A 10-year-old girl allegedly impregnated by her stepfather will not be allowed to have an abortion under Paraguay’s laws, drawing strong condemnation from United Nations experts who say forcing her to have the child constitutes a human rights violation.
In a statement released this week, the UN experts said Paraguay has refused to provide treatment to save the life of the girl, who is five months pregnant, “including safe and therapeutic abortion in a timely manner.”
The girl’s pregnancy – which came to light in national and international media several weeks ago – was the result of repeated sexual abuse allegedly perpetrated by her stepfather. But abortion is a criminal offense in Paraguay, a conservative mostly Roman Catholic country, except in cases when the mother’s life is in danger, and the Paraguayan government is standing by its assertion that the child has no recourse except to carry the baby to term, saying that at five months she is “too advanced”.
“The Paraguayan authorities’ decision results in grave violations of the rights to life, to health, and to physical and mental integrity of the girl as well as her right to education, jeopardizing her economic and social opportunities,” warned the four experts composing the UN Working Group on the issue of discrimination against women in law and in practice.
“Despite requests made by the girl’s mother and medical experts to terminate this pregnancy which puts the girl’s life at risk, the State failed to take measures to protect the health as well as the physical and mental integrity and even the life of the 10-year old girl,” they continued. “No proper interdisciplinary and independent expert assessment with the aim to insure the girl’s best interests was done before overturning life-saving treatments, including abortion.”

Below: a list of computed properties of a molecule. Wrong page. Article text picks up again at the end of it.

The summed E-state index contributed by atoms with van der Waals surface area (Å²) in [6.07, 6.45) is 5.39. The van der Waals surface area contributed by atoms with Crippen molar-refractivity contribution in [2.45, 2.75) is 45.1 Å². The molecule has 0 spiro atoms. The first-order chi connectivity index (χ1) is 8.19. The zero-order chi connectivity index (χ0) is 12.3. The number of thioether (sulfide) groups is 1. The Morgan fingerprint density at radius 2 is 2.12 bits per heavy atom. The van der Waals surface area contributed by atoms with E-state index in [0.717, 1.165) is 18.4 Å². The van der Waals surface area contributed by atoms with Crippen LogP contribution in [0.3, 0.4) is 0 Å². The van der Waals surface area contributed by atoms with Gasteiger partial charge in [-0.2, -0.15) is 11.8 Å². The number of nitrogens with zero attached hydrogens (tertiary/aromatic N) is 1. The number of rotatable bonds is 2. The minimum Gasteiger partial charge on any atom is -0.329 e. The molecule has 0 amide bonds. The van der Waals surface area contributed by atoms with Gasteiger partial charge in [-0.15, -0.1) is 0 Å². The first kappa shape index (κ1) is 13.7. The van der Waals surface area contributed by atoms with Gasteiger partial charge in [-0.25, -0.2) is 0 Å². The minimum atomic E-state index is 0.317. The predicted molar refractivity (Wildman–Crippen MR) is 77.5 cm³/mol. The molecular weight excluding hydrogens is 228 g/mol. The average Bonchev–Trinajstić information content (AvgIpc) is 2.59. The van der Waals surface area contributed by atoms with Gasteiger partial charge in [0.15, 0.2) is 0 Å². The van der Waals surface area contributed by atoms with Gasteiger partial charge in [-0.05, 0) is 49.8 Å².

According to the World Health Organization, child pregnancies are extremely dangerous for the health of pregnant girls as they can lead to complications and death in some cases, especially as girls’ bodies are “not fully developed to carry a pregnancy,” the experts added.
“The physical and psychological impact of forcing this young girl to continue with an unwanted pregnancy is tantamount to torture,” Amnesty International official Guadalupe Marengo said this week. “The Paraguayan authorities cannot sit idly by while this young rape survivor is forced to endure more agony and torment.”
A 2013 UN report said that 2 million girls under age 14 give birth in developing countries every year, many of whom suffer resulting long-term or fatal health problems. It estimated that 70,000 adolescents die each year from complications from pregnancy or childbirth.
In Latin America, in particular, the UN reports that the risk of maternal death is four times higher among adolescents under 16 years old with 65 percent of cases of obstetric fistula occurring in the pregnancies of adolescents. In addition, early pregnancies are also dangerous for infants, with a mortality rate 50 percent higher.
Worldwide, laws limiting access to abortion are strongly associated with higher rates of maternal mortality. Research shows that countries with restrictive abortion policies do not have lower rates of abortion — they just have lower rates of safe abortion. At least four million illegal abortions take place in Latin America every year, one of the highest documented rates of unsafe abortion in the world.